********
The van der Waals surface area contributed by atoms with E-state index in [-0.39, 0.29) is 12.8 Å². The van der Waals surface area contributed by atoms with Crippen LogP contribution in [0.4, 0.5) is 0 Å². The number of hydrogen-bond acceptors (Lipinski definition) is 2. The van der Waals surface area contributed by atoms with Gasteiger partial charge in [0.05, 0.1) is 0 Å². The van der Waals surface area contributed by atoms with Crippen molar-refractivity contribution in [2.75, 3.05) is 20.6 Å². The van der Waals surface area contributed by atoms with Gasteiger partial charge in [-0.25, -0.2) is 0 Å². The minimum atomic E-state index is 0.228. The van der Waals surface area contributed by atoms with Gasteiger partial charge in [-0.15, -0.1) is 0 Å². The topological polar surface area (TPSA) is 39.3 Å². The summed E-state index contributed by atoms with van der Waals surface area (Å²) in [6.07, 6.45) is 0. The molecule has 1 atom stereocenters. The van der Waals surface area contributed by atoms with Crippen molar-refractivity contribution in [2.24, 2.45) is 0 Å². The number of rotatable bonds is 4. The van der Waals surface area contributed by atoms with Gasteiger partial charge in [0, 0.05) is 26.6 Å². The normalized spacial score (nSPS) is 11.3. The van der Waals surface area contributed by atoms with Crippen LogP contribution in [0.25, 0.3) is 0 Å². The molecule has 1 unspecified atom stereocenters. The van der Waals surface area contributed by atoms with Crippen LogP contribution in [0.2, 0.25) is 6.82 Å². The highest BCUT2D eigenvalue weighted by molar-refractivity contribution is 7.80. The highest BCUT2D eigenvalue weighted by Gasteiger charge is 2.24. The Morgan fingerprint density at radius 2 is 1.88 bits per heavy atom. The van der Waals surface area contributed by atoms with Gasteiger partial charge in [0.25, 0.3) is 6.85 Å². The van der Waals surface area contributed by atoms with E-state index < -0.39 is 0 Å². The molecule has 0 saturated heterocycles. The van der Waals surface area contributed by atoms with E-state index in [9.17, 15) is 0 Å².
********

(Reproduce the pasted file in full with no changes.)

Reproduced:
The van der Waals surface area contributed by atoms with E-state index in [-0.39, 0.29) is 12.8 Å². The van der Waals surface area contributed by atoms with Crippen LogP contribution in [0.4, 0.5) is 0 Å². The number of hydrogen-bond acceptors (Lipinski definition) is 2. The van der Waals surface area contributed by atoms with Gasteiger partial charge in [0.05, 0.1) is 0 Å². The van der Waals surface area contributed by atoms with Crippen molar-refractivity contribution in [2.75, 3.05) is 20.6 Å². The van der Waals surface area contributed by atoms with Gasteiger partial charge in [-0.25, -0.2) is 0 Å². The minimum atomic E-state index is 0.228. The van der Waals surface area contributed by atoms with Gasteiger partial charge in [-0.15, -0.1) is 0 Å². The topological polar surface area (TPSA) is 39.3 Å². The summed E-state index contributed by atoms with van der Waals surface area (Å²) in [6.07, 6.45) is 0. The molecule has 1 atom stereocenters. The van der Waals surface area contributed by atoms with Crippen molar-refractivity contribution in [2.24, 2.45) is 0 Å². The number of rotatable bonds is 4. The van der Waals surface area contributed by atoms with Gasteiger partial charge in [0, 0.05) is 26.6 Å². The normalized spacial score (nSPS) is 11.3. The van der Waals surface area contributed by atoms with Crippen LogP contribution in [0.25, 0.3) is 0 Å². The molecule has 1 unspecified atom stereocenters. The van der Waals surface area contributed by atoms with Crippen LogP contribution in [0.2, 0.25) is 6.82 Å². The highest BCUT2D eigenvalue weighted by molar-refractivity contribution is 7.80. The highest BCUT2D eigenvalue weighted by Gasteiger charge is 2.24. The Morgan fingerprint density at radius 2 is 1.88 bits per heavy atom. The van der Waals surface area contributed by atoms with Gasteiger partial charge in [0.25, 0.3) is 6.85 Å². The van der Waals surface area contributed by atoms with E-state index < -0.39 is 0 Å². The molecule has 0 saturated heterocycles. The van der Waals surface area contributed by atoms with E-state index in [9.17, 15) is 0 Å².